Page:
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IBM's new effort should make Al Gore proud

IBM is looking to develop a greenhouse gas meter capable of measuring output by industries and devices.  It is working with Enterprise Information Management and Evergreen Energy on the project, which is dubbed GreenCert.  The project integrates IBM Websphere tools and applications with a central engine from C-Lock (a subsidiary of Evergreen Energy).

The resulting program uses the varied logistic information it gathers from the Websphere tools to create a snapshot of the company's current usage and calculate an approximate figure for usage.

The program promises financial rewards as companies who use the system can make improvements to their infrastructure and then use the tool to take an "after" picture which will provide companies with proof of their cuts which can be used to obtain carbon credits to be traded on the carbon market.

IBM will release the final version of the software in 2008, but for now it is available for beta test from C-Lock is beta testing it.

As the software seems very vague and abstract, and IBM is keeping much of the details under wraps; it is hard to say how serious IBM is about this project as a business venture.  IBM insists that companies will see real financial benefits by utilizing this program, though.

Cutting CO2 production is the hot item in the science and tech industry today.  Grey-matter heavy Oxford University, the U.S. Congress, and now, IBM are among the power players work to develop efforts to help solve this problem.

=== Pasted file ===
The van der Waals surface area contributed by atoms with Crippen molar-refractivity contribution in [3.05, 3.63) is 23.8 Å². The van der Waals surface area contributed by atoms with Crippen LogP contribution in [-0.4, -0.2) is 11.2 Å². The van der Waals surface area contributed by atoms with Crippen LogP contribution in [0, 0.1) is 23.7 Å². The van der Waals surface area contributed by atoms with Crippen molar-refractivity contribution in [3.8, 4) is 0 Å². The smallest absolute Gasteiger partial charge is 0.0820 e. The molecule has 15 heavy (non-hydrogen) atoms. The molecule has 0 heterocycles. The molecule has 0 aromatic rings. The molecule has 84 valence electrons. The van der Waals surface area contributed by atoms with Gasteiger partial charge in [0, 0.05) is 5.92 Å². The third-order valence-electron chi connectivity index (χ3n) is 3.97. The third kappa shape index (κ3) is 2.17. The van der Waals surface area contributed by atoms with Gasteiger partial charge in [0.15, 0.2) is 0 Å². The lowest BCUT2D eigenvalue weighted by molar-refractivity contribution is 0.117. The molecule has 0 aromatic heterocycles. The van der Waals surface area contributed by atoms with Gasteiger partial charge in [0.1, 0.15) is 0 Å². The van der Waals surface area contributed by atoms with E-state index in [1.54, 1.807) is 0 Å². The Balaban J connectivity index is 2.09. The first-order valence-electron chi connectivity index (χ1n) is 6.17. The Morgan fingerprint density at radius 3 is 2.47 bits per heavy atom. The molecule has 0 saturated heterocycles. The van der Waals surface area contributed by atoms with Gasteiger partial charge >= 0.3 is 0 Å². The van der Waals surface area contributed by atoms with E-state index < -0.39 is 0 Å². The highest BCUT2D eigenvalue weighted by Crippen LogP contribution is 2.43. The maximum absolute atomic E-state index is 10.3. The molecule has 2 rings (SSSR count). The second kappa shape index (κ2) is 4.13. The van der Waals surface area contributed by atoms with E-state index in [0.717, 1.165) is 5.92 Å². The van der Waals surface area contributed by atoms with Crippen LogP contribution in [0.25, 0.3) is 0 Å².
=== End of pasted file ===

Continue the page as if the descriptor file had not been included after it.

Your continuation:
IBM is constantly coming up with wild products and ideas -- everything from supercomputers, to in-DVD advertisements, and patents for efficient job outsourcing.  It also recently came up with a new way to recycle silicon.



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RE: Moving away from fossil fuels
By Ringold on 12/13/2007 8:36:58 PM , Rating: 2
The problem is, and environmentalists don't seem to be aware of it, that companies do this routinely. They observe their cost structure, pay economists good money to create internal projections as to where all those costs could be going in the future, and then determin the most profitable plan forward. They try, at least. Do you really think oil companies, for example, aren't aware of the problem? No, they know it, they're exploring like nuts to replace reserves. Most have internal projections, it's said, of $65 / barrel in the long run, and base their operations based on that, though some operate on the assumption of higher long run prices. Apache, for example, if I recall.

Public companies especially have shareholders to report to every 3 months, in detail. Performance is expected, and those who don't perform more often then not end up with family matters to take care of or shaken up due to shareholder activism, such as from people like Carl Icahn. If it were the most efficient use of resources investing in "green" technology, it would be done. In some instances it does happen; you're right, saving energy generally makes sense, doesn't matter where its sourced from. Oil, cow gas, it all costs money.

This.. whatever this monitor is, I suppose, could help spot inefficiency; if a process creates CO2, it probably is eating energy, and.. maybe they hadn't noticed it previously. That's about all I can say about it.

Environmentalists don't have to push or prod business to do things to save money; they've been at this game since long before you or I were born and long before anybody pondered global warming. I therefore always detect either naivety or ulterior motives (such as forced "efficiency" spending) in such arguments.


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